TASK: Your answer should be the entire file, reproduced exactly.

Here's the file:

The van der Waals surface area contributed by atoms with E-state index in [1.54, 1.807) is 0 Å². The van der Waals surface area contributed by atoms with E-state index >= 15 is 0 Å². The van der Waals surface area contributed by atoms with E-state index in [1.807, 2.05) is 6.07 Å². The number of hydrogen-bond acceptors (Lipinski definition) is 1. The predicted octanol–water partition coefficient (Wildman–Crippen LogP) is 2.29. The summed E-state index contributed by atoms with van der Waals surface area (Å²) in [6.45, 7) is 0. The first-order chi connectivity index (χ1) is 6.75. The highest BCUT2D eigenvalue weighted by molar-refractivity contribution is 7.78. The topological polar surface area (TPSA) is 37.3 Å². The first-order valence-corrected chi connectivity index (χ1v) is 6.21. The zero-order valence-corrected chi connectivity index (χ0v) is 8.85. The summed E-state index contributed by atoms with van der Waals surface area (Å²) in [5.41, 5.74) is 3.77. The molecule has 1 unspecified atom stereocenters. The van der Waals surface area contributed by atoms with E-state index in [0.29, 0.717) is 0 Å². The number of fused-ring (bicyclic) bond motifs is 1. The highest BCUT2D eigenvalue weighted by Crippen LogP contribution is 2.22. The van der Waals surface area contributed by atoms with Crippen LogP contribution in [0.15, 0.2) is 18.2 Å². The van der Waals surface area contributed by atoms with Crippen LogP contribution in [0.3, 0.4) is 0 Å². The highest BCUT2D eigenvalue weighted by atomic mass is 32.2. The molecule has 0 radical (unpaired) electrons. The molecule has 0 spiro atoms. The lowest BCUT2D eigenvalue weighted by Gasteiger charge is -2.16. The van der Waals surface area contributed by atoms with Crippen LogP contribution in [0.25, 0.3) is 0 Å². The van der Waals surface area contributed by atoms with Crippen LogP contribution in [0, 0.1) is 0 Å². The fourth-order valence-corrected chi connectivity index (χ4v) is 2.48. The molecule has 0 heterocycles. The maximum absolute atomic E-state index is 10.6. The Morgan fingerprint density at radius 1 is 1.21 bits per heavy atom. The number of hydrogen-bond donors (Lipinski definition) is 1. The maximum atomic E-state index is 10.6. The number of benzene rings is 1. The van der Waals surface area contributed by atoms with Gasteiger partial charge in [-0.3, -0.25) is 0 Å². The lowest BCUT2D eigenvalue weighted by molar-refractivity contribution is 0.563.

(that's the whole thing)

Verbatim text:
The van der Waals surface area contributed by atoms with E-state index in [1.54, 1.807) is 0 Å². The van der Waals surface area contributed by atoms with E-state index >= 15 is 0 Å². The van der Waals surface area contributed by atoms with E-state index in [1.807, 2.05) is 6.07 Å². The number of hydrogen-bond acceptors (Lipinski definition) is 1. The predicted octanol–water partition coefficient (Wildman–Crippen LogP) is 2.29. The summed E-state index contributed by atoms with van der Waals surface area (Å²) in [6.45, 7) is 0. The first-order chi connectivity index (χ1) is 6.75. The highest BCUT2D eigenvalue weighted by molar-refractivity contribution is 7.78. The topological polar surface area (TPSA) is 37.3 Å². The first-order valence-corrected chi connectivity index (χ1v) is 6.21. The zero-order valence-corrected chi connectivity index (χ0v) is 8.85. The summed E-state index contributed by atoms with van der Waals surface area (Å²) in [5.41, 5.74) is 3.77. The molecule has 1 unspecified atom stereocenters. The van der Waals surface area contributed by atoms with E-state index in [0.29, 0.717) is 0 Å². The number of fused-ring (bicyclic) bond motifs is 1. The highest BCUT2D eigenvalue weighted by Crippen LogP contribution is 2.22. The van der Waals surface area contributed by atoms with Crippen LogP contribution in [0.15, 0.2) is 18.2 Å². The van der Waals surface area contributed by atoms with Crippen LogP contribution in [0.3, 0.4) is 0 Å². The highest BCUT2D eigenvalue weighted by atomic mass is 32.2. The molecule has 0 radical (unpaired) electrons. The molecule has 0 spiro atoms. The lowest BCUT2D eigenvalue weighted by Gasteiger charge is -2.16. The van der Waals surface area contributed by atoms with Crippen LogP contribution in [0.25, 0.3) is 0 Å². The van der Waals surface area contributed by atoms with Crippen LogP contribution in [0, 0.1) is 0 Å². The fourth-order valence-corrected chi connectivity index (χ4v) is 2.48. The molecule has 0 heterocycles. The maximum absolute atomic E-state index is 10.6. The Morgan fingerprint density at radius 1 is 1.21 bits per heavy atom. The number of hydrogen-bond donors (Lipinski definition) is 1. The maximum atomic E-state index is 10.6. The number of benzene rings is 1. The van der Waals surface area contributed by atoms with Gasteiger partial charge in [-0.3, -0.25) is 0 Å². The lowest BCUT2D eigenvalue weighted by molar-refractivity contribution is 0.563.